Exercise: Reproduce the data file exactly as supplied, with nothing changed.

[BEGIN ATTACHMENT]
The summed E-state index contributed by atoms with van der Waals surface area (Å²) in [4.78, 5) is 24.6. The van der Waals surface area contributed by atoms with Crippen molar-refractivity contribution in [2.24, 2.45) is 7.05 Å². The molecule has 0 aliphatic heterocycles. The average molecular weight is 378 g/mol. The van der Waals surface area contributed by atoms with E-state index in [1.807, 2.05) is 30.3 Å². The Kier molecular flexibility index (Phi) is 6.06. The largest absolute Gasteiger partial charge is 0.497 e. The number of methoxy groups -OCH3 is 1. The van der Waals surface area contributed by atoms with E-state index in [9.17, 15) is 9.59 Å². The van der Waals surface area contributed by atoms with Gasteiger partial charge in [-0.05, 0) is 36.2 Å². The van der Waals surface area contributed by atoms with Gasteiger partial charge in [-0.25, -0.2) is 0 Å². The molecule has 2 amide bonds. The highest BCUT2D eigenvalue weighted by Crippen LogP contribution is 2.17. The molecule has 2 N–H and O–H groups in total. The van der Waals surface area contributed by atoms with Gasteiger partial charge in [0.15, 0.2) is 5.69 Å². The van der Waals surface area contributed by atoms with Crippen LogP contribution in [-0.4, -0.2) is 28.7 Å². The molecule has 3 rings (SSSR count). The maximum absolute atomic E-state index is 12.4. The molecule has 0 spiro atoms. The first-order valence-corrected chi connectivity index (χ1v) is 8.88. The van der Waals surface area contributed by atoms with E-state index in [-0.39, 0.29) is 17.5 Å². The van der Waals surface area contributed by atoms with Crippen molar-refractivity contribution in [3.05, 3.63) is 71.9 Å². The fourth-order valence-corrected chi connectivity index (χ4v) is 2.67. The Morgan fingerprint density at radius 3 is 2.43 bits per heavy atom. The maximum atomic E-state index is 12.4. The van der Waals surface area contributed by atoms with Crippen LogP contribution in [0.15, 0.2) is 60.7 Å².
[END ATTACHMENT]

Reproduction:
The summed E-state index contributed by atoms with van der Waals surface area (Å²) in [4.78, 5) is 24.6. The van der Waals surface area contributed by atoms with Crippen molar-refractivity contribution in [2.24, 2.45) is 7.05 Å². The molecule has 0 aliphatic heterocycles. The average molecular weight is 378 g/mol. The van der Waals surface area contributed by atoms with E-state index in [1.807, 2.05) is 30.3 Å². The Kier molecular flexibility index (Phi) is 6.06. The largest absolute Gasteiger partial charge is 0.497 e. The number of methoxy groups -OCH3 is 1. The van der Waals surface area contributed by atoms with E-state index in [9.17, 15) is 9.59 Å². The van der Waals surface area contributed by atoms with Gasteiger partial charge in [-0.05, 0) is 36.2 Å². The van der Waals surface area contributed by atoms with Gasteiger partial charge in [-0.25, -0.2) is 0 Å². The molecule has 2 amide bonds. The highest BCUT2D eigenvalue weighted by Crippen LogP contribution is 2.17. The molecule has 2 N–H and O–H groups in total. The van der Waals surface area contributed by atoms with Gasteiger partial charge in [0.15, 0.2) is 5.69 Å². The van der Waals surface area contributed by atoms with Crippen LogP contribution in [-0.4, -0.2) is 28.7 Å². The molecule has 3 rings (SSSR count). The maximum absolute atomic E-state index is 12.4. The molecule has 0 spiro atoms. The first-order valence-corrected chi connectivity index (χ1v) is 8.88. The van der Waals surface area contributed by atoms with E-state index in [-0.39, 0.29) is 17.5 Å². The van der Waals surface area contributed by atoms with Crippen molar-refractivity contribution in [3.05, 3.63) is 71.9 Å². The fourth-order valence-corrected chi connectivity index (χ4v) is 2.67. The Morgan fingerprint density at radius 3 is 2.43 bits per heavy atom. The maximum atomic E-state index is 12.4. The van der Waals surface area contributed by atoms with Crippen LogP contribution in [0.15, 0.2) is 60.7 Å².